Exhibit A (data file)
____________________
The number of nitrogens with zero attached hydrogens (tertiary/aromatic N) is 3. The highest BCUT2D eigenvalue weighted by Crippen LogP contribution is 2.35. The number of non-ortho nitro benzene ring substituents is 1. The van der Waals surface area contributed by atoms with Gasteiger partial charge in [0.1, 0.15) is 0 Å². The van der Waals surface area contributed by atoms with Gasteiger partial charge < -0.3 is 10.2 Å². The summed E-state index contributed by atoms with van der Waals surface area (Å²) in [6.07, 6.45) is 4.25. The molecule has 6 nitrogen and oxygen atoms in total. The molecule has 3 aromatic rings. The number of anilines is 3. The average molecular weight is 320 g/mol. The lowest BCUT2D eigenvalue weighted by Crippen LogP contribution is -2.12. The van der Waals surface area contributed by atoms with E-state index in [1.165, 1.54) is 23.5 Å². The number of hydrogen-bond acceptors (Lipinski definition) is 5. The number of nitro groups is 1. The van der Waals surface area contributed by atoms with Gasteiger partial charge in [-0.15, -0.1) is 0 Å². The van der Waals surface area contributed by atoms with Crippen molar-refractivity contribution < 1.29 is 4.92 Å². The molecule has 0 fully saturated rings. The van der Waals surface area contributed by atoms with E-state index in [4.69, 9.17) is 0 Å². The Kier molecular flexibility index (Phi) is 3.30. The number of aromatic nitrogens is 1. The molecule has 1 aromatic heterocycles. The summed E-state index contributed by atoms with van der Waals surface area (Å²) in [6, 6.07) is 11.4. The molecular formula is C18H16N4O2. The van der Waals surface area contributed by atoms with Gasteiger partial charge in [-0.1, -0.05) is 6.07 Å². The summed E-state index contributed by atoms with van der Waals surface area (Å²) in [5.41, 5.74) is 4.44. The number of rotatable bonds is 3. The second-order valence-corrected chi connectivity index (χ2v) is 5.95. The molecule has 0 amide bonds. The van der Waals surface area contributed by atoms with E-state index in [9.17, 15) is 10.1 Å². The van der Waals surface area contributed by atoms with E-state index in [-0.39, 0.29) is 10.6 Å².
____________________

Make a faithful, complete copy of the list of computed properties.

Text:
The number of nitrogens with zero attached hydrogens (tertiary/aromatic N) is 3. The highest BCUT2D eigenvalue weighted by Crippen LogP contribution is 2.35. The number of non-ortho nitro benzene ring substituents is 1. The van der Waals surface area contributed by atoms with Gasteiger partial charge in [0.1, 0.15) is 0 Å². The van der Waals surface area contributed by atoms with Gasteiger partial charge < -0.3 is 10.2 Å². The summed E-state index contributed by atoms with van der Waals surface area (Å²) in [6.07, 6.45) is 4.25. The molecule has 6 nitrogen and oxygen atoms in total. The molecule has 3 aromatic rings. The number of anilines is 3. The average molecular weight is 320 g/mol. The lowest BCUT2D eigenvalue weighted by Crippen LogP contribution is -2.12. The van der Waals surface area contributed by atoms with E-state index in [1.165, 1.54) is 23.5 Å². The number of hydrogen-bond acceptors (Lipinski definition) is 5. The number of nitro groups is 1. The van der Waals surface area contributed by atoms with Gasteiger partial charge in [-0.15, -0.1) is 0 Å². The van der Waals surface area contributed by atoms with Crippen molar-refractivity contribution < 1.29 is 4.92 Å². The molecule has 0 fully saturated rings. The van der Waals surface area contributed by atoms with E-state index in [4.69, 9.17) is 0 Å². The Kier molecular flexibility index (Phi) is 3.30. The number of aromatic nitrogens is 1. The molecule has 1 aromatic heterocycles. The summed E-state index contributed by atoms with van der Waals surface area (Å²) in [6, 6.07) is 11.4. The molecular formula is C18H16N4O2. The van der Waals surface area contributed by atoms with Gasteiger partial charge in [-0.1, -0.05) is 6.07 Å². The summed E-state index contributed by atoms with van der Waals surface area (Å²) in [5.41, 5.74) is 4.44. The number of rotatable bonds is 3. The second-order valence-corrected chi connectivity index (χ2v) is 5.95. The molecule has 0 amide bonds. The van der Waals surface area contributed by atoms with E-state index in [9.17, 15) is 10.1 Å². The van der Waals surface area contributed by atoms with E-state index in [-0.39, 0.29) is 10.6 Å².